Mila Martel still remembers the day OC Transpo’s articulated buses surrendered to a little bit of snow.
“They got so stuck,” the Kanata resident said yesterday. “One of the buses got stuck and buses got stuck behind it. I had to get off and walk. They were just letting people on without transfers because they wanted to get people moving.”
In December 2005, the city received 20 centimetres of snow during a peak period, causing a major delay. “It was gridlock,” recalled Ottawa-area resident and commuter, Alex Star. “Traffic was trying to get around it but nobody could really move. I was late for work.”
The buses fared better yesterday through Ottawa’s first winter storm of ’07. There were five to 10-minute delays, but buses were back on schedule by noon despite continuing snowfall, said city spokesman Eric Collard.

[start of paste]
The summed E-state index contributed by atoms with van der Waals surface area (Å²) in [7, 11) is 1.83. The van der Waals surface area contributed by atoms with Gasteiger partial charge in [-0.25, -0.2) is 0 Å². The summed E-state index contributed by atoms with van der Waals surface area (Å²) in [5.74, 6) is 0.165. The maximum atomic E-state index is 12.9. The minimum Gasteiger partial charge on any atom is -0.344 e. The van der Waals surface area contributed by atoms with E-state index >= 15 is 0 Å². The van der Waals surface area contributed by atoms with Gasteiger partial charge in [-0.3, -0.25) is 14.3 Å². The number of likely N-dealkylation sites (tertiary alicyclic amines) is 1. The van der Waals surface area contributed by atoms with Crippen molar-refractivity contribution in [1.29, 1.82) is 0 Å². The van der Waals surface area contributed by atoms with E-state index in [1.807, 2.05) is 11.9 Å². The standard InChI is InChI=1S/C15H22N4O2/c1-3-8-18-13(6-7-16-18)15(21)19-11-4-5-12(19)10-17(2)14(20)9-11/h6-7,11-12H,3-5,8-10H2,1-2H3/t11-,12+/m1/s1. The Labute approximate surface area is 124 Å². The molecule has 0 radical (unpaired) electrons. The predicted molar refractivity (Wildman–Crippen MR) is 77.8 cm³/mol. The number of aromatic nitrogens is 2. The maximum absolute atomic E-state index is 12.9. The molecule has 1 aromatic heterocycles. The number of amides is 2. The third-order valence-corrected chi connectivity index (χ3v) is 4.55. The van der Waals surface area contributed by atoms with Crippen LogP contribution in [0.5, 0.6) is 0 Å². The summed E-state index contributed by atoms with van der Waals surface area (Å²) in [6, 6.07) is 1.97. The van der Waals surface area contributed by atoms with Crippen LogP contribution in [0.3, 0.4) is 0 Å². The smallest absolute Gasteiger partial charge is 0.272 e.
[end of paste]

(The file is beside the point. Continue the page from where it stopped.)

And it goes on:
Ottawa had received about 40 centimetres of snow by nightfall yesterday, causing messy roads and general traffic delays. There were 26 collisions by mid-afternoon, said Ottawa Police Constable Al Boucher.
“Drivers are not adjusting to driving in road conditions,” said Boucher.
But in Gatineau, Constable Isabelle Poirier said people seemed to be exercising caution. “I think a lot of people stayed at home,” she said.
Buses for all Ottawa school boards were cancelled. But the worst is over, said Geoff Coulson, a warning preparedness meteorologist with Environment Canada. There will be no additional accumulation until the next system on Friday, he said.